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Tuesday, August 01, 2017


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Dear Bill,

a couple of points:

1) I too have sometimes the impression that Fuchs tends to conflate truth and certainty; but it does not seem to me that you have shown that he does it just here. Instead, it seems to me that Fuchs simply does not accept your cardinal premise: "Justification is sensitive to agreement and disagreement".

2) Why should someone like Fuchs (or myself) reject such a claim? Because of his understanding of what knowledge is. The "justified true belief" definition of knowledge is too broad for the traditional conception, because there can be objectively certain and true belief which is not called "knowledge" but "faith". The distinction consists in the manner of justification, or kind of certainty involved. There are two fundamentally distinct kinds of certainty: The certainty of knowledge implies evidence of the proposition known (e.g., it is evident that 1 + 1 = 2). The certainty of faith (assumed theologically) would be based on the evidence of reliability of an epistemic authority (God, an expert, an eye-withess etc.).

3) Therefore, any number of disagreeing epistemic authorities not rising to the level of absolute reliability is insufficient to compromise the certainty of knowledge, as long as there is one, since that is based on internal evidence of the object known and the external factors do not affect this evidence. And it is impossible that an absolutely reliable authority, should there be one, disagreed with what is certainly known on the basis of internal evidence.

4) One needs to distinguish here the fact that an epistemical authority disagrees, and an actual argument objection by him. The objection as such can of course have bearing on the internal epistemic status of a believed proposition: but here its author is irrelevant, one only has to be acquainted with it. E.g., it makes no difference whether the objection comes from a overwhelming majority of competent opponents, or whether all the competent peers actually agree with me but I invented this objection myself. It is one thing to count authorities qua authorities, and quite another thing to ponder the weight of an objection. In the former case the actual arguments are irrelevant, in the latter case numbers are irrelevant.

5) I think I can grant that if a subject has not yet any piece of genuine philosophical knowledge, then the fact of disagreement among philosophers makes for a good _probable_ argument that philosophical knowldge is impossible. But I also maintain that adding further information to the premises ruins this argument - I mean information such as the difficulty of the matter, unwelcome practical implications of the true answers, prejudices and ideologies, original sin and general lack of virtue in philosophers...etc. And I also maintain that it is not irrational to attempt to gain genuine philosophical knowledge even if one has reasons to believe that success is improbable: because to know the answers is vitally important (it makes a whole world of difference to know that God exists, for example).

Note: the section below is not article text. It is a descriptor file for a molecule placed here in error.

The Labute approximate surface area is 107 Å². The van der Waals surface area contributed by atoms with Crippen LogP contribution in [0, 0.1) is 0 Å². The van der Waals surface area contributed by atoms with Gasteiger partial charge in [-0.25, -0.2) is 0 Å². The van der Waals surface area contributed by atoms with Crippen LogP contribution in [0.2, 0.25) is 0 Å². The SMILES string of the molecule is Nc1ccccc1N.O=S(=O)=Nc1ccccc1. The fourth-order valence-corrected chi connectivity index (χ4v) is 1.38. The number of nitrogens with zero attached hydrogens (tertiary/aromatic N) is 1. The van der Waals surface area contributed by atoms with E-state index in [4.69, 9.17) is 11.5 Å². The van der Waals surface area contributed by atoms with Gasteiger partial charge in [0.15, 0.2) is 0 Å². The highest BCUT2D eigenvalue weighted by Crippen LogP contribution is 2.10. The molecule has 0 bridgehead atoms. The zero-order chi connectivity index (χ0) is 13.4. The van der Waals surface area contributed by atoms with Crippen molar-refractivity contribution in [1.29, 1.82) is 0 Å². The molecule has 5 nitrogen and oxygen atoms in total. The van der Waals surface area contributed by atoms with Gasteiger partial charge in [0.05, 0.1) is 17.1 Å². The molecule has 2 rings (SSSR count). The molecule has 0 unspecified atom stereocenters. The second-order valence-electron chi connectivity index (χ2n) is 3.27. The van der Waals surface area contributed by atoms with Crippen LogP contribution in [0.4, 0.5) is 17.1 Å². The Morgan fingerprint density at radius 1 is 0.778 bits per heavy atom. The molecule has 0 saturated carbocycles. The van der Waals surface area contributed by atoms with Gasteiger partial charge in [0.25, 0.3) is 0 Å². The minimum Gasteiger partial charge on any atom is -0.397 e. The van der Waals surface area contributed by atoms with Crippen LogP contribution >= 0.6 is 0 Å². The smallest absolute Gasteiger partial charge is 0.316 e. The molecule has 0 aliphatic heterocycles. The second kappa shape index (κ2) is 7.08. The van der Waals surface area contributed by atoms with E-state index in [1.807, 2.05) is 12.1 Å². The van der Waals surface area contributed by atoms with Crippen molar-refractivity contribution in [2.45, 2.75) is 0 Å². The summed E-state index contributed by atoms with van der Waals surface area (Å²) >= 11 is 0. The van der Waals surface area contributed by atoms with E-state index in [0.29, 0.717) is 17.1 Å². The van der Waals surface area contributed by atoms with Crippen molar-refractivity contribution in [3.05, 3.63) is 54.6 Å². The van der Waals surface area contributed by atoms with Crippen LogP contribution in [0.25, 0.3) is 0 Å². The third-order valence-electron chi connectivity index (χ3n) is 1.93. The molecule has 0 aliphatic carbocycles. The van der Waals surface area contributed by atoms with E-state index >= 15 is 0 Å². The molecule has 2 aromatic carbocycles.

6) The assumed fact of disagreement is IMHO vastly overblown. For one thing, the present state of philosophy seems to be a historical anomaly. Approximately until the end of the 17th century there was - despite often extremely unfavourable historical circumstances - a continuous tradition of philosophical culture with a slowly growing established consensus. The era of of disparate non-communicating philosophical idiosyncrasies was born from the revolutionary nature of the so-called "early-modern philosophy" and its genesis can arguably be well explained (This is an extremely complicated matter that cannot be adequately dealt with here). And even in the present state of philosophy there are some limited areas of growing consensus - for example, the "synchronic" interpretation of modalities: virtually any expert on the subject will agree that it is a substantial and permanently valid achievement.

Excellent comments, Lukas. Helpful and challenging. I'll try to respond to all of them eventually. For now, let me address #1.

I would be very surprised if Fuchs accepted my "Justification is sensitive to agreement and disagreement."

My point, however, is that he does not even seem to see the problem. Instead, he slides from truth to certainty. That is, he makes an inference that needs justification while apparently failing to see that it does need justification.

On Lukáš point 6 above, almost every sentence is open to challenge. (i)Is the present state of philosophy seems a historical anomaly? (ii) Was there a slowly growing established consensus by end of 17th C? (iii) Was the genesis of 'disparate non-communicating philosophical idiosyncrasies' really a direct result of early-modernism? (iv) I do agree that this is an extremely complicated matter that cannot be adequately dealt with here.

Welcome back online Bill, you were missed. There is much to discuss.

Helpful: Thanks for the kind words. Hope you are well. Good to be back. I agree with you as against Lukas.

As evidence against L's point (i) we need only think back to the competing schools of late Antiquity that arose after the high point represented by Plato and Aristotle: the Academic skeptics, the Stoics, the Epicureans, and then the Pyrrhonists culminating with Sextus Empiricus. A main motivation for the Skeptical epoche (suspension of judgment) was precisely the interminable and bitter strife of systems.